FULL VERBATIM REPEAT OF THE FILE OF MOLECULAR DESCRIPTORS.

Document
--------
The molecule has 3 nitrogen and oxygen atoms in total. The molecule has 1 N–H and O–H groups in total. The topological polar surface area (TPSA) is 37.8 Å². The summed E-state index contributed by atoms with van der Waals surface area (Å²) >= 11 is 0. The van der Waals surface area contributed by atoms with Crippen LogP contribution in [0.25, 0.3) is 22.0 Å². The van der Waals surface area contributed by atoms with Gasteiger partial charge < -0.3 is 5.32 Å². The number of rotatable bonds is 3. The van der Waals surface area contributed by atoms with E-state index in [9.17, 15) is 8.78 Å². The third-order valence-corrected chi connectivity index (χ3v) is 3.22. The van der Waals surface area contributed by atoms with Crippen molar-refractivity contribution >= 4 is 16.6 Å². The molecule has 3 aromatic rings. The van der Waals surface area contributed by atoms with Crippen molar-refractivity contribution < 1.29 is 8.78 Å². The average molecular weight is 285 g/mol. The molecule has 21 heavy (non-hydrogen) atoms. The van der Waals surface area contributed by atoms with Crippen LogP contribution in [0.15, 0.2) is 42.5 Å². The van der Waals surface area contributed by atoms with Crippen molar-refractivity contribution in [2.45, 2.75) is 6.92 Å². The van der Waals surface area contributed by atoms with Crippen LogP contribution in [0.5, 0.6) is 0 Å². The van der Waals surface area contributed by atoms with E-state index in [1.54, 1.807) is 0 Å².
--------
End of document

The molecule has 3 nitrogen and oxygen atoms in total. The molecule has 1 N–H and O–H groups in total. The topological polar surface area (TPSA) is 37.8 Å². The summed E-state index contributed by atoms with van der Waals surface area (Å²) >= 11 is 0. The van der Waals surface area contributed by atoms with Crippen LogP contribution in [0.25, 0.3) is 22.0 Å². The van der Waals surface area contributed by atoms with Gasteiger partial charge < -0.3 is 5.32 Å². The number of rotatable bonds is 3. The van der Waals surface area contributed by atoms with E-state index in [9.17, 15) is 8.78 Å². The third-order valence-corrected chi connectivity index (χ3v) is 3.22. The van der Waals surface area contributed by atoms with Crippen molar-refractivity contribution >= 4 is 16.6 Å². The molecule has 3 aromatic rings. The van der Waals surface area contributed by atoms with Crippen molar-refractivity contribution < 1.29 is 8.78 Å². The average molecular weight is 285 g/mol. The molecule has 21 heavy (non-hydrogen) atoms. The van der Waals surface area contributed by atoms with Crippen LogP contribution in [0.15, 0.2) is 42.5 Å². The van der Waals surface area contributed by atoms with Crippen molar-refractivity contribution in [2.45, 2.75) is 6.92 Å². The van der Waals surface area contributed by atoms with Crippen LogP contribution in [0.5, 0.6) is 0 Å². The van der Waals surface area contributed by atoms with E-state index in [1.54, 1.807) is 0 Å².